New proprietary intelligent LNG fuel pump: Our redesigned cryogenic fuel pump is hydraulically driven and uses a single-stage, slow reciprocating architecture. This provides significantly lower cost, higher performance, and longer life and allows the use of fuel stations that deliver cold LNG, which improves vehicle range, and reduces station cost. The HPDI 2.0 fuel system is rated for delivering warm high pressure gas to truck engines with ratings up to 600 hp and to large off-highway engines up to 4,500 hp. Unlike traditional LNG systems, the full maximum flow rate is sustainable from the moment the truck is refilled to the moment the tank is empty. Because the pump is integrated into the tank module, there is no pump cool down time.
CNG capability: Every natural gas engine burns compressed natural gas (CNG). Ultimately, the customer will decide which form of natural gas they wish to carry—either high pressure CNG or cold cryogenic LNG—based on a number of variables including but not limited to: weight of the load; weight of the fuel storage system; range required by the vehicle; and availability of CNG and LNG. The HPDI 2.0 system is architected to be compatible with LNG and CNG allowing the market to decide which storage method it prefers. Given the energy density of LNG compared with CNG, and Westport HPDI's ability to haul heavier loads over longer distances as compared with traditional natural gas engines, in most cases we expect HPDI applications will select LNG fuel storage.
Overall, Westport HPDI 2.0 will provide a compelling combination of diesel-like power, torque, fuel efficiency, and engine braking performance in a natural gas engine—making it ideal for almost all commercial freight applications.
Migration Path for HPDI 1.0
Westport first generation HPDI systems have been delivered on more than 1,200 Peterbilt and Kenworth trucks since its first wide-scale introduction in 2010. As noted in previous news releases and customer communication, Westport is committed to the continuation of its class-leading support for all our existing customers with the first generation of HPDI.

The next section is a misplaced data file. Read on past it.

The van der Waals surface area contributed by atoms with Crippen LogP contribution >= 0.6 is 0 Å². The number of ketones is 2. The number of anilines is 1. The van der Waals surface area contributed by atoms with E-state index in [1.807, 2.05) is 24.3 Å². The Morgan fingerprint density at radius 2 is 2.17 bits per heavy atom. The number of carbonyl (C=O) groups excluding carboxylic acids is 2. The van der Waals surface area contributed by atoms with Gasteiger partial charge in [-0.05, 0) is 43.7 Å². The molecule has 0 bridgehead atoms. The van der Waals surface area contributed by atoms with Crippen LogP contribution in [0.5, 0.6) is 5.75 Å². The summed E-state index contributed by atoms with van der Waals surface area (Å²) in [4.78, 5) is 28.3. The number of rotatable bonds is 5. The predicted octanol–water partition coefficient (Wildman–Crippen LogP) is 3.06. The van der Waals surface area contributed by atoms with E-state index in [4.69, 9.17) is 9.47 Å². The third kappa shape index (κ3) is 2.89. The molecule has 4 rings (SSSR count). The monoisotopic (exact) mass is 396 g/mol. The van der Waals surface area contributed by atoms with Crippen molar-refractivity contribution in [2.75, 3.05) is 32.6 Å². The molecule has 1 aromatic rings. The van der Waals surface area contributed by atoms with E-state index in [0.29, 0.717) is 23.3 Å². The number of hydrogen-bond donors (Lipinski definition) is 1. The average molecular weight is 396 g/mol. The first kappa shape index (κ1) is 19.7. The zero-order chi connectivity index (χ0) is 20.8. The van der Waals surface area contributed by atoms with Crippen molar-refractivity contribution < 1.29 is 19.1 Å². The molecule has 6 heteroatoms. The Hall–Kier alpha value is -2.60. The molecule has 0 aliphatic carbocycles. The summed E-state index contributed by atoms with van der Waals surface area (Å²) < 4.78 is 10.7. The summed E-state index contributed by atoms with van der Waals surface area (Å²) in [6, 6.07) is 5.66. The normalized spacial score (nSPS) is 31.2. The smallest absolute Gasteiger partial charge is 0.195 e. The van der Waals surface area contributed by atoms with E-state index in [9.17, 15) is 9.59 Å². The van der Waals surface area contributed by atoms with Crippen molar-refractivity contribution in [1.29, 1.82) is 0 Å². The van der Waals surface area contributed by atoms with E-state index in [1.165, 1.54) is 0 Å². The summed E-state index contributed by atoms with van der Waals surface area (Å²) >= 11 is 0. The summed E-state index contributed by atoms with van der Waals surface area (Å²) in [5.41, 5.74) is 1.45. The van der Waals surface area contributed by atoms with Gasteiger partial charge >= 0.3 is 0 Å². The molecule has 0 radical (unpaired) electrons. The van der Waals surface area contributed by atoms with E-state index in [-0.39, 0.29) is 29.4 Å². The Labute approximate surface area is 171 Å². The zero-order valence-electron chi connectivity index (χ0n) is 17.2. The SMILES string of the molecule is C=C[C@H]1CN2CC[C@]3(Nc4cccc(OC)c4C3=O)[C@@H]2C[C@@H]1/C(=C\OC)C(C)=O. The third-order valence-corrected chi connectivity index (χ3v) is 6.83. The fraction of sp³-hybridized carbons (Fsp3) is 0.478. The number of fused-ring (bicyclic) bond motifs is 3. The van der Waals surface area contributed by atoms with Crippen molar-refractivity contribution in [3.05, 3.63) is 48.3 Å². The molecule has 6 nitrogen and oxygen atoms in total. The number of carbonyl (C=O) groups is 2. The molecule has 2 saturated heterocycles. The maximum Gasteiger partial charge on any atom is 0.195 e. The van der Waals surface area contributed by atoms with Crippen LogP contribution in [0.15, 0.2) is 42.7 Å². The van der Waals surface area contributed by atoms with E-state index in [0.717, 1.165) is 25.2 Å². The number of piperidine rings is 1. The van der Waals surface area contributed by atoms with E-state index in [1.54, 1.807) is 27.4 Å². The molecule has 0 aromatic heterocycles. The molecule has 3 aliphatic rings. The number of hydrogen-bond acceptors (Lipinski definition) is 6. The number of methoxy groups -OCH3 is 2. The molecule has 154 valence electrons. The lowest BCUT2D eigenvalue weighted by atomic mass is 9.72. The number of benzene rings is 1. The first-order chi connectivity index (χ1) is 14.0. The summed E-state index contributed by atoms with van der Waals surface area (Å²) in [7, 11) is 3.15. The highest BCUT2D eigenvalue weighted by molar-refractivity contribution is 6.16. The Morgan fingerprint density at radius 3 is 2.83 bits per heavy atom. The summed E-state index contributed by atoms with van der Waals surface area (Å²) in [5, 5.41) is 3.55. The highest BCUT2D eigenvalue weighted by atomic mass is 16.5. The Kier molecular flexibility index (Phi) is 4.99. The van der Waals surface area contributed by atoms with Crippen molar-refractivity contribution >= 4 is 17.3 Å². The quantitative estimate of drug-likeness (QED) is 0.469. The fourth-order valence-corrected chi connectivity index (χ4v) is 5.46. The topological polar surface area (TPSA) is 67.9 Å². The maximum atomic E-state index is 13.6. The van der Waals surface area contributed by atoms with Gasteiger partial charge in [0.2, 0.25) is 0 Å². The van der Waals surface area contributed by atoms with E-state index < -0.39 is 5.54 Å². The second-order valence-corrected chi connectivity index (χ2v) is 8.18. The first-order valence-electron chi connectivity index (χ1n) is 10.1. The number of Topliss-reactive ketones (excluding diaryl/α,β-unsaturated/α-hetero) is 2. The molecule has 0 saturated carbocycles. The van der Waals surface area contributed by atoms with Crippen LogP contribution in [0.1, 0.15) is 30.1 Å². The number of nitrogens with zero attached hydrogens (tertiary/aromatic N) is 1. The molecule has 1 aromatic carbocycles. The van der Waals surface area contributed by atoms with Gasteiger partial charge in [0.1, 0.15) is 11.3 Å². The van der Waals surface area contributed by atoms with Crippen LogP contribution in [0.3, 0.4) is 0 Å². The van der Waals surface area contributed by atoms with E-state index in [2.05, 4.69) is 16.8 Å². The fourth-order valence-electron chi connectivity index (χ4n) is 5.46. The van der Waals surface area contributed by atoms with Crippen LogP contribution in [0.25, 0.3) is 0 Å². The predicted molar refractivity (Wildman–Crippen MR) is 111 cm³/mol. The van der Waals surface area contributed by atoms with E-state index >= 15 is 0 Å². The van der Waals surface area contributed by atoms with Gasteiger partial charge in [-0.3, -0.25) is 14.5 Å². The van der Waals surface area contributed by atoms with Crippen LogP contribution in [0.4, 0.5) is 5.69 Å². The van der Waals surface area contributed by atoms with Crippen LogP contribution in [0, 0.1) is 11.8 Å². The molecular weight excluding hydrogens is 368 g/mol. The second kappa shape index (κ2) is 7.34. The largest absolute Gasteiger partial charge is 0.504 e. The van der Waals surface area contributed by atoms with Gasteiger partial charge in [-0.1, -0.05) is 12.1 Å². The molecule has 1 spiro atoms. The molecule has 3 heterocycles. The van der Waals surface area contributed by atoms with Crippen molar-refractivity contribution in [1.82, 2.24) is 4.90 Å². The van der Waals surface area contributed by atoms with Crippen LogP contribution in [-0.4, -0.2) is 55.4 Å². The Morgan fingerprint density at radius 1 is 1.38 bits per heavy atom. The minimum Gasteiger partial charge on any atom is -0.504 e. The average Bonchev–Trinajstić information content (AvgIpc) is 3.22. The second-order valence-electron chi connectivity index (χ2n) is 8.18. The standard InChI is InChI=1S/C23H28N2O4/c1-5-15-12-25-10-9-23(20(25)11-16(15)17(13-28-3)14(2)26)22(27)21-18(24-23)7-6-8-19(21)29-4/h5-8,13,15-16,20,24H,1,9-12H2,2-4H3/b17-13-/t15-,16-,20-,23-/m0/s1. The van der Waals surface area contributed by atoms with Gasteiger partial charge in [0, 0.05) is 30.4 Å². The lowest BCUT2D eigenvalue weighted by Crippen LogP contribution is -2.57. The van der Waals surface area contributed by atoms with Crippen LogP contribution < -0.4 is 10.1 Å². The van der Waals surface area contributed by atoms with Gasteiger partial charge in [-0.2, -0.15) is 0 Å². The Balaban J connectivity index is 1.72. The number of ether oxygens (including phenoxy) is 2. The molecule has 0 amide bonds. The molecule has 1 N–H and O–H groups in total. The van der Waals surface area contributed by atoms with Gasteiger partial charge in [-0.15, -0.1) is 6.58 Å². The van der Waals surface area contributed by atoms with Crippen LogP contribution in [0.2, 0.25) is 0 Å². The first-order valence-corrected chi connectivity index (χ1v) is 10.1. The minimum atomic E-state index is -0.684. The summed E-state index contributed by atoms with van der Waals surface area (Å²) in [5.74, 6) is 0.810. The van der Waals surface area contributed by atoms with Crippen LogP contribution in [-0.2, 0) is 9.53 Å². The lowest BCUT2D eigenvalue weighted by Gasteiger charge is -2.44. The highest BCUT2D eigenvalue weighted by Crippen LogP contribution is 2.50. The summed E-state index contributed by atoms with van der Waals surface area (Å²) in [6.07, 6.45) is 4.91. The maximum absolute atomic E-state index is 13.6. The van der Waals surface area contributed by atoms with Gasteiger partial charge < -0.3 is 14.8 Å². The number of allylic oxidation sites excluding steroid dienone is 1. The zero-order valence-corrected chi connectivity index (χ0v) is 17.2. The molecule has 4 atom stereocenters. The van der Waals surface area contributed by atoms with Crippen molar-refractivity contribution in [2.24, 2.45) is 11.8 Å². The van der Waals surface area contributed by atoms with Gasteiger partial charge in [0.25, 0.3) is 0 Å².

In partnership with Peterbilt and Kenworth dealers, Westport will be able to offer compatible next generation system features to our existing customers, as some HPDI 2.0 components are applicable to first generation HPDI. The benefits are expected to be reduced costs, improved components, and increased durability and performance. For customers, further information is available from your Westport representative.
Westport HPDI 2.0 has been designed for simplicity, performance and a reduction in overall system costs. For the first time, Westport expects OEM Westport HPDI vehicles to be competitively priced with SI-based systems. The increased performance in torque and related power in Westport HPDI, combined with the best fuel economy and related emissions profile and the fully integrated engineered Westport HPDI 2.0 products will give OEMs and their customers the ultimate natural gas engine and vehicle performance and reliability, and strong economic value particularly in high fuel use applications.
Westport HPDI 2.0 is in development now with a number of global OEMs and Westport anticipates first availability of customer products in late 2014 and 2015.
Market Opportunity for HPDI Natural Gas Vehicles
According to the International Energy Agency, world oil demand for commercial road freight and other heavy-duty transport modes, including rail, totalled approximately 273 billion gallons in 2012. The U.S. Energy Information Association predicts that the price of LNG will remain below the price of petroleum diesel for at least the next two decades and be approximately 33 percent below in 2035, with a gallon of diesel expected to be selling for $4.55 compared to a diesel gallon equivalent of LNG at $3.05. At these rates, if the world changes the way it moves goods by shifting to natural gas, these transport modes could save over $400 billion per year. The market for natural gas in transportation in China is bourgeoning. According to the International Energy Agency, natural gas demand in China's commercial road transport sector will reach around three times higher than today's levels by 2035.
Company has earned 40 percent market share of the commercial truck natural gas market.